Putting judging situations into situational judgment tests: Evidence from intercultural multimedia SJTs
Although the term situational judgment test (SJT) implies judging situations, existing SJTs focus more on judging the effectiveness of different response options (i.e., response judgment) and less on how people perceive and interpret situations (i.e., situational judgment). We expand the traditional SJT paradigm and propose that adding explicit assessments of situational judgment to SJTs will provide incremental information beyond that provided by response judgment. We test this hypothesis across 4 studies using intercultural multimedia SJTs. Study 1 uses verbal protocol analysis to discover the situational judgments people make when responding to SJT items. Study 2 shows situational judgment predicts time-lagged, peer-rated task performance and interpersonal citizenship among undergraduate seniors over and above response judgment and other established predictors. Study 3 shows providing situational judgment did not affect the predictive validity of response judgment. Study 4 replicates Study 2 in a working adult sample. We discuss implications for SJT theory as well as the practical implications of putting judging situations back into SJTs.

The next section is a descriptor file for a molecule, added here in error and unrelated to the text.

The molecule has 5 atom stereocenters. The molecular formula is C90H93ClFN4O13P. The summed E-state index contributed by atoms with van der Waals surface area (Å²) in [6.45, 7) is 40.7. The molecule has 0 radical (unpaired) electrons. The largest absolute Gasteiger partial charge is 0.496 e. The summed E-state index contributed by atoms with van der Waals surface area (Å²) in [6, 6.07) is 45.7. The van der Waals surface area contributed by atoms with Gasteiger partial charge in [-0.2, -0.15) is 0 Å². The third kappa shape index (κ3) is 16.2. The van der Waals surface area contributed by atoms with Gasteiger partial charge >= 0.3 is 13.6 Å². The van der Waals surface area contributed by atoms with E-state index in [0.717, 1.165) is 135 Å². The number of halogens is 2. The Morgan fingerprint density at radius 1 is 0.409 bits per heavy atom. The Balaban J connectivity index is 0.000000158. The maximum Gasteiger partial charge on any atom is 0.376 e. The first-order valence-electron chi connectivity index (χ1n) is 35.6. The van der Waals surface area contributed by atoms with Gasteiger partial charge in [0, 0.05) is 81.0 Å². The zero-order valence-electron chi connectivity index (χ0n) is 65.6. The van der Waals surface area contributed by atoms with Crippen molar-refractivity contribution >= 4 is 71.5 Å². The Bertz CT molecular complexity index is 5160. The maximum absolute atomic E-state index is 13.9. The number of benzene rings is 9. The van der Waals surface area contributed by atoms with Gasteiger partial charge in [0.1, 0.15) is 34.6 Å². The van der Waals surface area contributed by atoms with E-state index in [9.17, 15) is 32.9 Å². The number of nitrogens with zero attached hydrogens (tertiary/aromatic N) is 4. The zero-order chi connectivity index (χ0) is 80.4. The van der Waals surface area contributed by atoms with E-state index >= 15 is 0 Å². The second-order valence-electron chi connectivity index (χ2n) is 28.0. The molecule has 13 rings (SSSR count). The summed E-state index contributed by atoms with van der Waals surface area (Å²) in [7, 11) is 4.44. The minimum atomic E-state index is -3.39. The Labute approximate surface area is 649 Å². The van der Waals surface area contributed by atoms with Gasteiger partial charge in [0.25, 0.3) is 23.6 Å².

Situational judgment test, intercultural skills, performance, verbal protocol analysis
Human Resources Management | Organizational Behavior and Theory
Organisational Behaviour and Human Resources
Journal of Applied Psychology
American Psychological Association
ROCKSTUHL, Thomas; ANG, Soon; NG, Kok-Yee; LIEVENS, Filip; and Linn, Van Dyne.
Putting judging situations into situational judgment tests: Evidence from intercultural multimedia SJTs. (2015). Journal of Applied Psychology. 100, (2), 464-480. Research Collection Lee Kong Chian School Of Business.
Available at: http://ink.library.smu.edu.sg/lkcsb_research/5707